The population of Bangladesh which was 30 million in 1947, is 157 million today.
The climate scientist predict Bangladesh will be wiped out as a nation due to flooding as a consequence of global warming, due to increase in sea level rise. Polar Ice Caps will melt exacerbating this issue. Look at the picture below:
POLAR ICE CAP MELT
The danger to Bangladesh (and yes to parts of Bengal too - certainly KOLKATA)
BANGLADESH - IN GRAVE DANGER
Look at the consequent rise in sea levels given below.
Climate change is likely to heavily hit Bangladesh by breaking down agricultural systems, which would seriously affect Bangladesh, leaving large sections of people facing malnutrition, worsening freshwater scarcity, increasing risks of fatal diseases, and triggering mass displacement due to recurring severe floods and storms like the recent Cyclone Sidr.
With sea levels rising and rivers swelling in the coming decades, vast areas of the country would disappear, sparking an exodus of climate refugees. The terrible question is, where will they go?...
THEY WILL COME TO INDIA.
WHAT WILL HAPPEN TO INDIA IF THIS REFUGEE MIGRATION OCCURS – THIS WILL BE A HUMANITRIAN DISASTER AND HOW CAN INDIA STOP THIS FLOW?
As it is, Assam's demographic profile has changed, Bengal is getting infiltrated massively. All these present a "vote bank", but more than that, Muslims today have a say in over 200 seats. And I am not talking about domiciled Indian Muslims only who have the right to exercise their franchise - I am talking about the vast number of illegal migrants from Bangladesh that have been given voters ID card by Congress Party in Assam and by CPI (M) in Bengal who have together brought about this situation in India today (facts acknowledged by papers).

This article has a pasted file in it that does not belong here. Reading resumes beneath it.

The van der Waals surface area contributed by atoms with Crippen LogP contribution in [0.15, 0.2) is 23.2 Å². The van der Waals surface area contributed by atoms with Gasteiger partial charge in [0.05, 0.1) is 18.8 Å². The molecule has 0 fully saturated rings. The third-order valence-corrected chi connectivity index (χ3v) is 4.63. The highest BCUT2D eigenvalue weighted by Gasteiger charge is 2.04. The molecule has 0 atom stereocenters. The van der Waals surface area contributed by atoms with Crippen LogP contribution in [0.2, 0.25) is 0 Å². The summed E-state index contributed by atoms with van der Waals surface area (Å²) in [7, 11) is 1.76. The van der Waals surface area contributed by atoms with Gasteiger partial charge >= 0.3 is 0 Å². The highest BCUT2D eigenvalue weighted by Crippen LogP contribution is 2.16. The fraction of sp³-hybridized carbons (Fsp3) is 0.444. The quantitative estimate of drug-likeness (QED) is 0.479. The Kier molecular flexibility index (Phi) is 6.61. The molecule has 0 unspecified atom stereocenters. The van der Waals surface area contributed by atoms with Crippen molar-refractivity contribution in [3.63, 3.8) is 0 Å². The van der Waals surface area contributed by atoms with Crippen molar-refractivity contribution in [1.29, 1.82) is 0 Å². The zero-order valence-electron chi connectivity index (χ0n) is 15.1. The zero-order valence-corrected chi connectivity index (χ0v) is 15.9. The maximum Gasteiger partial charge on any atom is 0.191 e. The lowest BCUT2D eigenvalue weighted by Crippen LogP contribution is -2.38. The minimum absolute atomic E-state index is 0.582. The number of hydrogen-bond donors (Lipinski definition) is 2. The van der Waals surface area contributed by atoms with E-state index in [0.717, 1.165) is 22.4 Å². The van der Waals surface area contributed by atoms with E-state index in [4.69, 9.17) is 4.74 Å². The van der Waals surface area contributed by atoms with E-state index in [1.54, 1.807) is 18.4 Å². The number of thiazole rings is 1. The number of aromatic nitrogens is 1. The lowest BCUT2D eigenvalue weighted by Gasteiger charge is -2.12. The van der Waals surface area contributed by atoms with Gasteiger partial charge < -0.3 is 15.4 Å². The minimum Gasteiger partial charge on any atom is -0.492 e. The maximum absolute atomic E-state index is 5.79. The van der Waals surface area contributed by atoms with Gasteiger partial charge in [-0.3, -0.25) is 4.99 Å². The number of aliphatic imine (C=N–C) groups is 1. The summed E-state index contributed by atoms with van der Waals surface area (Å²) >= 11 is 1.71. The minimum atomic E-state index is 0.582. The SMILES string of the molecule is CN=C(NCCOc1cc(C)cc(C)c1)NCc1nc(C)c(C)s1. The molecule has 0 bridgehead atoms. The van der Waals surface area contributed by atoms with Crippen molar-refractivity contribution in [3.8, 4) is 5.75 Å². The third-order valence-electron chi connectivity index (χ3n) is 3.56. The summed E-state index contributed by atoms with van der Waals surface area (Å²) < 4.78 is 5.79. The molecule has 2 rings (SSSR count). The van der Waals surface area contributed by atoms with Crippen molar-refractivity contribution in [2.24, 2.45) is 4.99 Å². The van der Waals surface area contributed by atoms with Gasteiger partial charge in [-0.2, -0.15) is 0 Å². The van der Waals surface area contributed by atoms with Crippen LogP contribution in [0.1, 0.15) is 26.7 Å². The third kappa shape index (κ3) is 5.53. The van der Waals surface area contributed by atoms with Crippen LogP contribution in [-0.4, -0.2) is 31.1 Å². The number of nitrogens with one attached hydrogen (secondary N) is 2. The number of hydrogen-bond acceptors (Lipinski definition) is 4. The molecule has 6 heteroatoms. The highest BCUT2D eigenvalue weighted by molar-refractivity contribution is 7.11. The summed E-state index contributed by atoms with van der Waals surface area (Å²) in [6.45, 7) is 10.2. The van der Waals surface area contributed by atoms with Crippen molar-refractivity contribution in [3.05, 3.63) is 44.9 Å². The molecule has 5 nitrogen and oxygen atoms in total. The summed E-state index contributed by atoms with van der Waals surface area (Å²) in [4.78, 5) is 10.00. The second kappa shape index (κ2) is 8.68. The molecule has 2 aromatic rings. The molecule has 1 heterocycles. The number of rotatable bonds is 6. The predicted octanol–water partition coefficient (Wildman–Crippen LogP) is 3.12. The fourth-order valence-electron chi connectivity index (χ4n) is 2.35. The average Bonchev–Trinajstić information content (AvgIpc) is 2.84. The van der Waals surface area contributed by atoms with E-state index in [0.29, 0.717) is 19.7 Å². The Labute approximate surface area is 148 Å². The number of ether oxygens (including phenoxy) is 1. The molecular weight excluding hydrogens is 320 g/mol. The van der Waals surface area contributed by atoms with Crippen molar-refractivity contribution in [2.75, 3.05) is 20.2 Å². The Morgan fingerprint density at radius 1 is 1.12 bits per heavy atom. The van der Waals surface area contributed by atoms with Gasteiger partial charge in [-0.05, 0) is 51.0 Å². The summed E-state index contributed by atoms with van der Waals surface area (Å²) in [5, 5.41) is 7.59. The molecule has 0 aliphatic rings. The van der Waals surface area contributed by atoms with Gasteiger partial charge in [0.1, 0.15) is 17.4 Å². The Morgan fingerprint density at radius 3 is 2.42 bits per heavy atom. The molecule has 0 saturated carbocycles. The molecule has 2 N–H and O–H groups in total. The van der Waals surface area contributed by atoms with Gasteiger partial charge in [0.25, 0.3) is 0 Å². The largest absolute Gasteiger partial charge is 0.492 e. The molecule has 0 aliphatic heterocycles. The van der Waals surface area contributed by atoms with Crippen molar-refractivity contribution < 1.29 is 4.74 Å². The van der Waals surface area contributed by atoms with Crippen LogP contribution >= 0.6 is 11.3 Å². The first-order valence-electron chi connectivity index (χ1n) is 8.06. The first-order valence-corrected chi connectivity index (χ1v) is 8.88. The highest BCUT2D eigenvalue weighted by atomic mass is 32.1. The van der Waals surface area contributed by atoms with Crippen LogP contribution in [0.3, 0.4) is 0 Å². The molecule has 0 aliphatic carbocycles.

Imagine if they could influence over 350 seats, this nation will be under Muslim rule. The day is not far when these Muslims (illegal migrants + locals) will float a Jamaat party pan India and fight elections and get a majority. What then?
To both Congress Party and CPI (M) : When you brought in illegal migrants and gave them voters ID card to win elections - did you not realize the dangers they pose to the country. And in over 50 - 60 years they will be such large numbers that they can and will float a Jamaat like political party (see this happening in different states already) - which will have pan India character. Your grand children will not forgive you for the sins of today and neither will INDIA.
Read an equally important article : 900% of Islamic growth in India's neighbourhood and its consequences.
But who will care for all this in face of an impending humanitarian disaster?
Of course the Bangladeshis need to survive too. But what India can do or should do today … next blog. Please give your ideas too !
As MAX commented - what is happening to fencing? Well, here's what the fencing looks like in most of the stretch.
Hardly any resistance to any infiltrators. I have been to Agartala recently and Bangladeshis openly cross over during the day, ply their hand held carts / rickshaws, earn daily wage and by evening cross back into Bangladesh. All this very openly and in connivance with the BSF. In fact, the open smuggling across the border has both BSF (India) and BDR (Bangladesh) connivance. Home Minister Chidambaram said that India needs to speed up on border fencing. Hon'ble Home Minister, with such blatant violations, what is the point of having these flimsy fencing?
What is needed is "Great Wall of INDIA".
This is far too important a topic I feel.